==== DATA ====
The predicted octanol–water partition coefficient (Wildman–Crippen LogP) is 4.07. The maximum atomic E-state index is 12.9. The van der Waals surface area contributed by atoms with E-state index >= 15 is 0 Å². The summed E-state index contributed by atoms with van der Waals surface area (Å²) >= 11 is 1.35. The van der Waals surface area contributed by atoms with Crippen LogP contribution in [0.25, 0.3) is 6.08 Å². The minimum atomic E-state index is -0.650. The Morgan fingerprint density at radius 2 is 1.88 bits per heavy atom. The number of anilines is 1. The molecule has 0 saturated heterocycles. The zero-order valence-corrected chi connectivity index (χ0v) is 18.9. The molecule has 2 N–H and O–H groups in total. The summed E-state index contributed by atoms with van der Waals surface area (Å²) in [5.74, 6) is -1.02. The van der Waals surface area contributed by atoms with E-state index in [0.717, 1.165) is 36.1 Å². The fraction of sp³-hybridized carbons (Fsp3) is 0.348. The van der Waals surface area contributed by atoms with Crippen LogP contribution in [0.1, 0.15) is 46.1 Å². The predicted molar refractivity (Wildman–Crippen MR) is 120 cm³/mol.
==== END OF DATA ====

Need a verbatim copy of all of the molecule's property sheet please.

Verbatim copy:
The predicted octanol–water partition coefficient (Wildman–Crippen LogP) is 4.07. The maximum atomic E-state index is 12.9. The van der Waals surface area contributed by atoms with E-state index >= 15 is 0 Å². The summed E-state index contributed by atoms with van der Waals surface area (Å²) >= 11 is 1.35. The van der Waals surface area contributed by atoms with Crippen LogP contribution in [0.25, 0.3) is 6.08 Å². The minimum atomic E-state index is -0.650. The Morgan fingerprint density at radius 2 is 1.88 bits per heavy atom. The number of anilines is 1. The molecule has 0 saturated heterocycles. The zero-order valence-corrected chi connectivity index (χ0v) is 18.9. The molecule has 2 N–H and O–H groups in total. The summed E-state index contributed by atoms with van der Waals surface area (Å²) in [5.74, 6) is -1.02. The van der Waals surface area contributed by atoms with E-state index in [0.717, 1.165) is 36.1 Å². The fraction of sp³-hybridized carbons (Fsp3) is 0.348. The van der Waals surface area contributed by atoms with Crippen LogP contribution in [0.1, 0.15) is 46.1 Å². The predicted molar refractivity (Wildman–Crippen MR) is 120 cm³/mol.